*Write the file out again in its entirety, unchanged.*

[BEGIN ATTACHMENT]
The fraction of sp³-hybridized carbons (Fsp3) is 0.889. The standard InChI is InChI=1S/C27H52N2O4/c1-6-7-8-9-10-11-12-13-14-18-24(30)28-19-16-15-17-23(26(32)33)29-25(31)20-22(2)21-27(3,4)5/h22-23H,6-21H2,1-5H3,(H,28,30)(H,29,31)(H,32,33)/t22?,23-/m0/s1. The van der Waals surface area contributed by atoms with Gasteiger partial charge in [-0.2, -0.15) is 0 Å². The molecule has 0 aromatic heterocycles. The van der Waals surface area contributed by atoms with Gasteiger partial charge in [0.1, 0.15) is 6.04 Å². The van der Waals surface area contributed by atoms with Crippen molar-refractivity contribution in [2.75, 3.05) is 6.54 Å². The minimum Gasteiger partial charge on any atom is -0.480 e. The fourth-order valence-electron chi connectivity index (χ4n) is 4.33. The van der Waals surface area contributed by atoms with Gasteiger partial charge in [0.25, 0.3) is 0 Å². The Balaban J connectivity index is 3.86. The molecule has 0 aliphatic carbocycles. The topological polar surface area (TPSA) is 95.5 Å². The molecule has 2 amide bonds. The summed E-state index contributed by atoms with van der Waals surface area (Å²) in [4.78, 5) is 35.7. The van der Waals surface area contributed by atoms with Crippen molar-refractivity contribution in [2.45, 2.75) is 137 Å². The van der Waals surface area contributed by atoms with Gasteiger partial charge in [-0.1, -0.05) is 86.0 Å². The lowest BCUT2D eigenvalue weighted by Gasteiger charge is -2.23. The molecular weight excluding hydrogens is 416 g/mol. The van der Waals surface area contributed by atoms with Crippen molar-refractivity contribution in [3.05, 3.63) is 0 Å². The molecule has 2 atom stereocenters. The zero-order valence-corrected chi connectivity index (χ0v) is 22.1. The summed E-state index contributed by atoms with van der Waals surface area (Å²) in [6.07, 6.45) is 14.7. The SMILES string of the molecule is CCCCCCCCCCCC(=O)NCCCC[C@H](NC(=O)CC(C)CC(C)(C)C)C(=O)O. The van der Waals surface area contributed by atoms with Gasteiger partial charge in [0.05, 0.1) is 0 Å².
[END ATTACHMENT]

The fraction of sp³-hybridized carbons (Fsp3) is 0.889. The standard InChI is InChI=1S/C27H52N2O4/c1-6-7-8-9-10-11-12-13-14-18-24(30)28-19-16-15-17-23(26(32)33)29-25(31)20-22(2)21-27(3,4)5/h22-23H,6-21H2,1-5H3,(H,28,30)(H,29,31)(H,32,33)/t22?,23-/m0/s1. The van der Waals surface area contributed by atoms with Gasteiger partial charge in [-0.2, -0.15) is 0 Å². The molecule has 0 aromatic heterocycles. The van der Waals surface area contributed by atoms with Gasteiger partial charge in [0.1, 0.15) is 6.04 Å². The van der Waals surface area contributed by atoms with Crippen molar-refractivity contribution in [2.75, 3.05) is 6.54 Å². The minimum Gasteiger partial charge on any atom is -0.480 e. The fourth-order valence-electron chi connectivity index (χ4n) is 4.33. The van der Waals surface area contributed by atoms with Gasteiger partial charge in [0.25, 0.3) is 0 Å². The Balaban J connectivity index is 3.86. The molecule has 0 aliphatic carbocycles. The topological polar surface area (TPSA) is 95.5 Å². The molecule has 2 amide bonds. The summed E-state index contributed by atoms with van der Waals surface area (Å²) in [4.78, 5) is 35.7. The van der Waals surface area contributed by atoms with Crippen molar-refractivity contribution in [2.45, 2.75) is 137 Å². The van der Waals surface area contributed by atoms with Gasteiger partial charge in [-0.1, -0.05) is 86.0 Å². The lowest BCUT2D eigenvalue weighted by Gasteiger charge is -2.23. The molecular weight excluding hydrogens is 416 g/mol. The van der Waals surface area contributed by atoms with Crippen molar-refractivity contribution in [3.05, 3.63) is 0 Å². The molecule has 2 atom stereocenters. The zero-order valence-corrected chi connectivity index (χ0v) is 22.1. The summed E-state index contributed by atoms with van der Waals surface area (Å²) in [6.07, 6.45) is 14.7. The SMILES string of the molecule is CCCCCCCCCCCC(=O)NCCCC[C@H](NC(=O)CC(C)CC(C)(C)C)C(=O)O. The van der Waals surface area contributed by atoms with Gasteiger partial charge in [0.05, 0.1) is 0 Å².